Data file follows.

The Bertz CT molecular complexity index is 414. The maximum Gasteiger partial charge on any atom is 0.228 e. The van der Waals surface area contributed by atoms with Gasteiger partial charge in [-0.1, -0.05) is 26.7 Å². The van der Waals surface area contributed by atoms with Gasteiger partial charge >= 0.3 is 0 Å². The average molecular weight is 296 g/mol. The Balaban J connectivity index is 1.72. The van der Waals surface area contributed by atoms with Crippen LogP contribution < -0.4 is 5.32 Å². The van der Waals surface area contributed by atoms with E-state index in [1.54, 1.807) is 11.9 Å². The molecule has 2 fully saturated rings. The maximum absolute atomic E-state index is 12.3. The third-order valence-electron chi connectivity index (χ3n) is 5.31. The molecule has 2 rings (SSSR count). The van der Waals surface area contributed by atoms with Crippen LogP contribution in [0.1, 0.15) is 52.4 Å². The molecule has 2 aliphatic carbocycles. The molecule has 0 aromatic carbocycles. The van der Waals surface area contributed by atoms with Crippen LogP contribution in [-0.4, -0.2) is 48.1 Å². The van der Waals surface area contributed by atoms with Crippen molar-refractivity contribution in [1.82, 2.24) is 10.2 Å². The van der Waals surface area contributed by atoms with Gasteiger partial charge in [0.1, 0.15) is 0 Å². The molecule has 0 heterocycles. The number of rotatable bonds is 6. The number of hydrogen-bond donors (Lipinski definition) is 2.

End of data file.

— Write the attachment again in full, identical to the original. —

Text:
The Bertz CT molecular complexity index is 414. The maximum Gasteiger partial charge on any atom is 0.228 e. The van der Waals surface area contributed by atoms with Gasteiger partial charge in [-0.1, -0.05) is 26.7 Å². The van der Waals surface area contributed by atoms with Gasteiger partial charge >= 0.3 is 0 Å². The average molecular weight is 296 g/mol. The Balaban J connectivity index is 1.72. The van der Waals surface area contributed by atoms with Crippen LogP contribution < -0.4 is 5.32 Å². The van der Waals surface area contributed by atoms with E-state index in [1.54, 1.807) is 11.9 Å². The molecule has 2 fully saturated rings. The maximum absolute atomic E-state index is 12.3. The third-order valence-electron chi connectivity index (χ3n) is 5.31. The molecule has 2 rings (SSSR count). The van der Waals surface area contributed by atoms with Crippen LogP contribution in [0.1, 0.15) is 52.4 Å². The molecule has 2 aliphatic carbocycles. The molecule has 0 aromatic carbocycles. The van der Waals surface area contributed by atoms with Crippen LogP contribution in [-0.4, -0.2) is 48.1 Å². The van der Waals surface area contributed by atoms with Crippen molar-refractivity contribution in [1.82, 2.24) is 10.2 Å². The van der Waals surface area contributed by atoms with Gasteiger partial charge in [0.1, 0.15) is 0 Å². The molecule has 0 heterocycles. The number of rotatable bonds is 6. The number of hydrogen-bond donors (Lipinski definition) is 2.